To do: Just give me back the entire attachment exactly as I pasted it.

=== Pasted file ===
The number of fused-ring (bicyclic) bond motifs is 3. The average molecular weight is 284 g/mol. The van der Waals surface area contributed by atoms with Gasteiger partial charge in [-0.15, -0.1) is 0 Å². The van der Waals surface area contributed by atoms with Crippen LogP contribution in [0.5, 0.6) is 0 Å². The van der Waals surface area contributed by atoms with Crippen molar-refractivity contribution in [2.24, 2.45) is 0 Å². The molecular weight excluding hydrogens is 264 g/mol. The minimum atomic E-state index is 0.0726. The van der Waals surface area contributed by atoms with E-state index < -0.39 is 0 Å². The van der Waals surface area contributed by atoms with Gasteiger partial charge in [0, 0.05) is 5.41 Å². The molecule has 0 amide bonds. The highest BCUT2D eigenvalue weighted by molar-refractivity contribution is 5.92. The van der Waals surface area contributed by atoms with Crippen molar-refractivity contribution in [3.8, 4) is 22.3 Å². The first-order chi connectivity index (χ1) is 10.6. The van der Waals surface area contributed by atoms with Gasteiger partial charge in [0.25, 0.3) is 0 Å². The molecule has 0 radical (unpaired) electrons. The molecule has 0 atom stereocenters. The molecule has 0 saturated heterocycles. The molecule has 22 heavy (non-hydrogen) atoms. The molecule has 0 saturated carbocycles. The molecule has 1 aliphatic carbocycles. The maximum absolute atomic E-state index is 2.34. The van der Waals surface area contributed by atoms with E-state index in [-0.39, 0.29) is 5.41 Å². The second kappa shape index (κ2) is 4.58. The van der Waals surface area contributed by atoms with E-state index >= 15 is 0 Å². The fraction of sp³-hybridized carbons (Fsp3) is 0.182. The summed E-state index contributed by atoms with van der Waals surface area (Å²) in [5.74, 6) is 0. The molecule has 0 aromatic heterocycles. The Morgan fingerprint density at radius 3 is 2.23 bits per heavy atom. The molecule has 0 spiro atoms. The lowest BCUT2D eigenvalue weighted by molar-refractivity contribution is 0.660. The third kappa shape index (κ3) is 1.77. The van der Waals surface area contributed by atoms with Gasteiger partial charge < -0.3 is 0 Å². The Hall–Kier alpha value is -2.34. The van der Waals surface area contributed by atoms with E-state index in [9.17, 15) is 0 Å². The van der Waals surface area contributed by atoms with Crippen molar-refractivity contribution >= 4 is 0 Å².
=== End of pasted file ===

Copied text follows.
The number of fused-ring (bicyclic) bond motifs is 3. The average molecular weight is 284 g/mol. The van der Waals surface area contributed by atoms with Gasteiger partial charge in [-0.15, -0.1) is 0 Å². The van der Waals surface area contributed by atoms with Crippen LogP contribution in [0.5, 0.6) is 0 Å². The van der Waals surface area contributed by atoms with Crippen molar-refractivity contribution in [2.24, 2.45) is 0 Å². The molecular weight excluding hydrogens is 264 g/mol. The minimum atomic E-state index is 0.0726. The van der Waals surface area contributed by atoms with E-state index < -0.39 is 0 Å². The van der Waals surface area contributed by atoms with Gasteiger partial charge in [0, 0.05) is 5.41 Å². The molecule has 0 amide bonds. The highest BCUT2D eigenvalue weighted by molar-refractivity contribution is 5.92. The van der Waals surface area contributed by atoms with Crippen molar-refractivity contribution in [3.8, 4) is 22.3 Å². The first-order chi connectivity index (χ1) is 10.6. The van der Waals surface area contributed by atoms with Gasteiger partial charge in [0.25, 0.3) is 0 Å². The molecule has 0 radical (unpaired) electrons. The molecule has 0 atom stereocenters. The molecule has 0 saturated heterocycles. The molecule has 22 heavy (non-hydrogen) atoms. The molecule has 0 saturated carbocycles. The molecule has 1 aliphatic carbocycles. The maximum absolute atomic E-state index is 2.34. The van der Waals surface area contributed by atoms with E-state index in [-0.39, 0.29) is 5.41 Å². The second kappa shape index (κ2) is 4.58. The van der Waals surface area contributed by atoms with E-state index >= 15 is 0 Å². The fraction of sp³-hybridized carbons (Fsp3) is 0.182. The summed E-state index contributed by atoms with van der Waals surface area (Å²) in [5.74, 6) is 0. The molecule has 0 aromatic heterocycles. The Morgan fingerprint density at radius 3 is 2.23 bits per heavy atom. The molecule has 0 spiro atoms. The lowest BCUT2D eigenvalue weighted by molar-refractivity contribution is 0.660. The third kappa shape index (κ3) is 1.77. The van der Waals surface area contributed by atoms with Gasteiger partial charge < -0.3 is 0 Å². The Hall–Kier alpha value is -2.34. The van der Waals surface area contributed by atoms with E-state index in [9.17, 15) is 0 Å². The van der Waals surface area contributed by atoms with Crippen molar-refractivity contribution >= 4 is 0 Å².